Melbourne band Mallee Songs released Suburban Horse, their quiet and focused third record, late last year on Dusty Tracks, a label run by Lucas Harwood (King Gizzard and the Lizard Wizard, Atolls). The dark-folk outfit is led by Lucas’ brother, Michael Skinner, whose wry, melancholic songwriting exhibits shades of David Berman, Jason Molina and Galaxie 500. The new album brings some Tex-Mex polish to the band’s introspective style, with flashes of trumpet, piano and pedal steel rounding out Michael’s fingerpicked melodies.
In March, Michael travelled to Palestine’s West Bank with SkatePal, a UK-based charity that runs skateboarding classes for local kids, building skateparks and bringing in equipment. It’s an attempt to provide a semblance of normal life for Palestinian children, who suffer disproportionately under the brutal Israeli occupation. Kids as young as 11 have been arbitrarily detained, beaten and shot; just the other day, a nine-year-old boy was killed by an Israeli sniper. The journey to and from school is hazardous. Random attacks by bored IDF soldiers have been reported, and the route home is regularly disrupted by gates and checkpoints. Schools themselves can be the target of IDF actions, and an appalling number of children experience conflict-related trauma.
Suburban Horse single ‘Drinking the Sea’ was written as ‘an expression of solidarity with the Palestinian struggle for freedom’. Set somewhere in Palestine (‘The pull of the ocean/Rust in the well/Endless white houses/Stretch out on the hill’), the song describes a dawn raid on an Arab family – a random act of terror that’s become routine across the occupied territories:
I saw a crowd around dawn
They gathered and swarmed
Tore all the wood from your door
And then you were gone
Dragged through the fog on your back
The awful sound of the rifle crack
Michael shot a video to accompany the track while travelling around the West Bank – from Asira, his village base outside the northern city of Nablus, to Ramallah and Hebron. Alongside familiar images of guard towers, razor wire, armed foot patrols and long queues at checkpoints are scenes from the old city, the skateparks, hillside bonfires and quiet olive groves outside of town. It’s an eloquent summary of the strange and cruel dilemma of life under occupation.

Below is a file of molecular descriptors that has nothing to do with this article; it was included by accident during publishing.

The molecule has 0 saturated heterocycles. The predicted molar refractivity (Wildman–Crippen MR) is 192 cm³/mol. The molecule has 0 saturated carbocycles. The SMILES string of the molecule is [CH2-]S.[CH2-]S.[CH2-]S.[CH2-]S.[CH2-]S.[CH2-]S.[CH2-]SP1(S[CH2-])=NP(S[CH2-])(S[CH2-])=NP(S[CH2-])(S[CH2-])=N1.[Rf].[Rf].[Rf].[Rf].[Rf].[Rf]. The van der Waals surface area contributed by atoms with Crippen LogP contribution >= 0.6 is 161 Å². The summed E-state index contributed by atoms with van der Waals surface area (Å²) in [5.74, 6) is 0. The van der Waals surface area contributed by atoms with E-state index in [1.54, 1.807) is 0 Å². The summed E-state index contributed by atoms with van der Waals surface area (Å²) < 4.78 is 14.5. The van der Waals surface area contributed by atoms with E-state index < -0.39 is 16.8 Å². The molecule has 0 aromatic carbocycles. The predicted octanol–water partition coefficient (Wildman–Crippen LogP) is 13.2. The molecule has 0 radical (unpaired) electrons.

I spoke to Michael about his time in Palestine, writing ‘Drinking the Sea’, and the political scope of protest music.
How did you get involved with SkatePal, and what were your impressions of the project? What do you think it meant to the kids? I love that girls are a big part of the program. There’s a great video on your Instagram of one little girl in particular who skates like a demon.
I found out about SkatePal by following similar projects on social media, and I applied when their volunteer applications came up in late 2018. They’ve had some great exposure recently, particularly after an episode of ViceLand’s Post-Radical, a series documenting outsider skate scenes around the world.
I did have some reservations about participating in “voluntourism” or whatever you might call it, and there are for sure NGOs out there that operate as a more palatable form of imperialism. Plus there’s the long and recent history of Western intervention in the Middle East, so you have to ask yourself, am I just contributing to a colonial project? Maybe you can’t fully escape this, but after a point you’ve got to ask if, on balance, the thing has a positive impact.